The image of seal pups being clubbed to death in Canada needs no further description. It was Franz Weber, at the end of the 1970s, who invited Brigitte Bardot to the ice floes of Newfoundland to protest against the horrific butchery of white-coated baby seals.
The pictures flew around the world, scoring our first success: Canada forbade the killing of white, newborn pups. But the slaughter did not stop. Every spring, seal hunters continued to bludgeon to death tens of thousands of young seals, only a few weeks older. But Fondation Franz Weber (FFW) refused to relax its efforts.
Even though less seals are killed every year, the definitive end of the mass seal hunt has still not been reached.
Seal carcasses: the disturbing extent of the cruel seal hunt.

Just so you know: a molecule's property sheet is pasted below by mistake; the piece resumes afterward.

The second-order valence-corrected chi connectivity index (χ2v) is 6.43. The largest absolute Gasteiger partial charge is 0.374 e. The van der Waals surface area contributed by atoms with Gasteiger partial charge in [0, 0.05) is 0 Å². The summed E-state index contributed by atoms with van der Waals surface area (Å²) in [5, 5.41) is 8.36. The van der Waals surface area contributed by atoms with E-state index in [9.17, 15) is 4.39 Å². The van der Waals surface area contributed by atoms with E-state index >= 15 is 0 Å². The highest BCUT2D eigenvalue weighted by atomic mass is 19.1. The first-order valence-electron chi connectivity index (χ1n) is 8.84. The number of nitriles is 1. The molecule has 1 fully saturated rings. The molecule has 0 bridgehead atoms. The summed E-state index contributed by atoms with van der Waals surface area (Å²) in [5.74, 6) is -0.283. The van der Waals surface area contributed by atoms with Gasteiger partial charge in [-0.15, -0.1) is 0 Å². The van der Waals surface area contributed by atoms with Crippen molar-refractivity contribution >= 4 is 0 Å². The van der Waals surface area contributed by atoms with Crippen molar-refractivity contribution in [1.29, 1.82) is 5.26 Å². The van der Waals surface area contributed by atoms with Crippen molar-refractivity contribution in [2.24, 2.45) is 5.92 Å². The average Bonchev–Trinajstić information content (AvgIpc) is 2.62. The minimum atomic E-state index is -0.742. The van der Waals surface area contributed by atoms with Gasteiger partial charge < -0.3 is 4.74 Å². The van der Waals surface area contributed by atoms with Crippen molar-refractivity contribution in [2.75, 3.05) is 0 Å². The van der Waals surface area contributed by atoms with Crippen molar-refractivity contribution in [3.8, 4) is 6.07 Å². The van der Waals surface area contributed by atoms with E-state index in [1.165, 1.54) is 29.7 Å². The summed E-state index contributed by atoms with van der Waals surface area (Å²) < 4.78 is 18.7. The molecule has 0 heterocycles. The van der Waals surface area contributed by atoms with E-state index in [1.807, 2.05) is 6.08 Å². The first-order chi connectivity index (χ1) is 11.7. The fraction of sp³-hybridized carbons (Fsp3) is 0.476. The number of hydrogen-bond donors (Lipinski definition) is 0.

Vera Weber with a seal pup in Canada in 2006.
When in 2006 an MEP and media representatives accompanied FFW president Vera Weber to Canada, they saw for themselves the appalling barbarities perpetrated on the pack ice fields. Furthermore, these European witnesses fell victim to life-threatening aggression and violence.
The outrage prompted the EU to introduce an embargo on products sourced from such practices. A trailblazing and symbolic victory for FFW, animal protection and species conservation. And Switzerland?
1 April 2017: We’ve done it! After years of struggle, an import and trade ban on seal products came into force in Switzerland. This is a result of FFW’s tireless commitment, battling on the frontline since 1975 for an end to the horrific practice of seal hunting.
Two main aims: an import ban on seal products in the EU and in Switzerland have been achieved
The end of mass seal slaughter in Newfoundland and Labrador
More awareness raised against gruesome seal hunting
Continued monitoring of seal hunting with partner organisations